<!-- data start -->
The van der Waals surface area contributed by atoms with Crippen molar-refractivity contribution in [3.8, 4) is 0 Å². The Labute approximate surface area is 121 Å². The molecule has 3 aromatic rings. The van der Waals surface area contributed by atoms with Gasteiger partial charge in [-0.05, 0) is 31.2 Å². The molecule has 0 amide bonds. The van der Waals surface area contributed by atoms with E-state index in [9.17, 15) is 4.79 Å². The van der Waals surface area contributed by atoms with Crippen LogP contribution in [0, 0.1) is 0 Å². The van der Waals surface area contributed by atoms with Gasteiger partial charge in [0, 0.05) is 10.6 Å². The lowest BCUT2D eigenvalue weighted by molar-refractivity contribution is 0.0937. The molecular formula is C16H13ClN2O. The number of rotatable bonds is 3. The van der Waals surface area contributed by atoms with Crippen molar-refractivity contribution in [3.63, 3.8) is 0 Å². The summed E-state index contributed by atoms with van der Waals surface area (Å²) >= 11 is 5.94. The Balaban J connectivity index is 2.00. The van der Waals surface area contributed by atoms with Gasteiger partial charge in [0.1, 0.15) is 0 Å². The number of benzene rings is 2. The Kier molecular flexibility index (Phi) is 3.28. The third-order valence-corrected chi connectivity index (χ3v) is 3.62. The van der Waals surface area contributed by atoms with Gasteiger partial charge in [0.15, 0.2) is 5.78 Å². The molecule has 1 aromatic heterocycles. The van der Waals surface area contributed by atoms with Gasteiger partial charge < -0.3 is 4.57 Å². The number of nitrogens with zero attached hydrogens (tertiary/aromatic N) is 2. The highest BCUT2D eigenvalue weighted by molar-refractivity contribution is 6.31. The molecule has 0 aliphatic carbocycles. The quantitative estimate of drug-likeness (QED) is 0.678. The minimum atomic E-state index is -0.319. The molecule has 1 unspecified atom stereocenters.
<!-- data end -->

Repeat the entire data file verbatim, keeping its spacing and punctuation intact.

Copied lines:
The van der Waals surface area contributed by atoms with Crippen molar-refractivity contribution in [3.8, 4) is 0 Å². The Labute approximate surface area is 121 Å². The molecule has 3 aromatic rings. The van der Waals surface area contributed by atoms with Gasteiger partial charge in [-0.05, 0) is 31.2 Å². The molecule has 0 amide bonds. The van der Waals surface area contributed by atoms with E-state index in [9.17, 15) is 4.79 Å². The van der Waals surface area contributed by atoms with Crippen LogP contribution in [0, 0.1) is 0 Å². The van der Waals surface area contributed by atoms with Gasteiger partial charge in [0, 0.05) is 10.6 Å². The lowest BCUT2D eigenvalue weighted by molar-refractivity contribution is 0.0937. The molecular formula is C16H13ClN2O. The number of rotatable bonds is 3. The van der Waals surface area contributed by atoms with Crippen molar-refractivity contribution in [3.63, 3.8) is 0 Å². The summed E-state index contributed by atoms with van der Waals surface area (Å²) >= 11 is 5.94. The Balaban J connectivity index is 2.00. The van der Waals surface area contributed by atoms with Gasteiger partial charge in [0.1, 0.15) is 0 Å². The number of benzene rings is 2. The Kier molecular flexibility index (Phi) is 3.28. The third-order valence-corrected chi connectivity index (χ3v) is 3.62. The van der Waals surface area contributed by atoms with Gasteiger partial charge in [0.15, 0.2) is 5.78 Å². The molecule has 1 aromatic heterocycles. The van der Waals surface area contributed by atoms with Gasteiger partial charge < -0.3 is 4.57 Å². The number of nitrogens with zero attached hydrogens (tertiary/aromatic N) is 2. The highest BCUT2D eigenvalue weighted by molar-refractivity contribution is 6.31. The molecule has 0 aliphatic carbocycles. The quantitative estimate of drug-likeness (QED) is 0.678. The minimum atomic E-state index is -0.319. The molecule has 1 unspecified atom stereocenters.